Pearson: Welcome to the Market Plus segment here at our Market to Market Web page, so glad that you've joined us. Be sure to tell your friends, have them join us here too, a bonus from our analyst's commentary on Market to Market. Tonight Virgil Robinson with us. Virgil, I'm not a fear monger but when I see them put 23 degrees at Minnesota on the 20th of August for an overnight low I get a little spooked about the concept of an early frost.
Robinson: Mark, I'm privileged to quite a few weather reports because of the company I work for and I read several of them religiously and there is a consensus beginning to take shape in the mid-later part of September and that is for a period of cold air, unusually cold air stretching over much of the middle part of the country to encompass Minnesota, most of the Dakotas, Iowa, Illinois, Wisconsin, Michigan. You know, so calculations when you start trying to calculate what does that mean given the fact that the corn crop and the soybean crop, for that matter, in that geography is a couple of weeks behind in many instances. There could be as much as a billion bushels of corn at risk to an early frost. And by early frost I mean somewhere around October 1st or sooner. I think the market, you know, will become significantly more sensitive to that, Mark, as we close out the month of August and then begin to push into September. The next two week forecast doesn't appear to be too threatening. But that underlying concern is not likely to disappear, in my opinion, given the fact that these crops are well behind the pace of normal maturity.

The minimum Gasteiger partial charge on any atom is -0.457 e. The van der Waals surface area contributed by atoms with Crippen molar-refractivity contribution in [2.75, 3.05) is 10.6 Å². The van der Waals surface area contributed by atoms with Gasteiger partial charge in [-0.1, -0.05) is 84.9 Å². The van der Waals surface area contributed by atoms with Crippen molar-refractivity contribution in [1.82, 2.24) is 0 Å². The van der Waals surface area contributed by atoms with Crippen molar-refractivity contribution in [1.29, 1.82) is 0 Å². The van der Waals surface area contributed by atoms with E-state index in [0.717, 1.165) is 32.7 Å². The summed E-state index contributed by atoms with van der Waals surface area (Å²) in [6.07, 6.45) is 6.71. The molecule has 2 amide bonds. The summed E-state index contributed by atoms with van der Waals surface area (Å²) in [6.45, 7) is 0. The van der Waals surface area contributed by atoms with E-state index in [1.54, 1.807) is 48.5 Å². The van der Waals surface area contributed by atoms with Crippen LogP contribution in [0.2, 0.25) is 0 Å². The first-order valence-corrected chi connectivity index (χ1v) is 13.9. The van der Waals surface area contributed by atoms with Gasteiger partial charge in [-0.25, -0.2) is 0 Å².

Pearson: So, we could be looking at, you know, maybe 10-12% of the corn and soybean crop potentially susceptible here to some kind of problem because it has been cool, it has been a slow to mature crop this week became sensitive to that fact. As you mentioned on the show, Satskatuan and Manitoba both had pretty major frost events at a very unusually early time. So, there is canola at risk up there, there is flax seed at risk, there is sun seed at risk, there is linseed at risk. You know, the concept here, of course, tonight is that over the course of the next several months global soybean and oil seed supplies are going to grow significantly to the extent that come March or April of 2005 with this big assumed crop in the Southern Hemisphere, we have burdensome supplies.
Robinson: Well, a major frost event in the United States, Mark, and/or Canada or both would certainly skew that thinking and change the whole dynamics of the market.
Pearson: Just to follow up on soybeans and you and I were out at an event, a lot of farmers we talked to earlier today the question came up, how would you sell your '05/'06 beans right now if you were to make that decision? Or would you go out on a limb right now?
Robinson: Well, you know, one thing we sometimes neglect to address, Mark, is the idea of revenue, you know, what kind of revenue can be generated if November 2005 soybeans trade to $6.20. Well, depending on geography, perhaps there is some reason driven by revenue and revenue only to begin some type of sales program or at least to try and create some type of minimum price strategy. And I'm kind of in that camp, Mark, and have been the last few years and this past year it served me relatively well, the idea of creating minimum price rather than finalizing price. So, I'm kind of in that same camp as we visit tonight in both 2005 corn and 2005 soybeans. I fully realize there are a lot of things that can take shape or change over the course of the next several months.
Pearson: Some good points, as usual, good to have you with us on Market Plus -- Virgil Robinson. For all of us here on Market to Market, have a great week.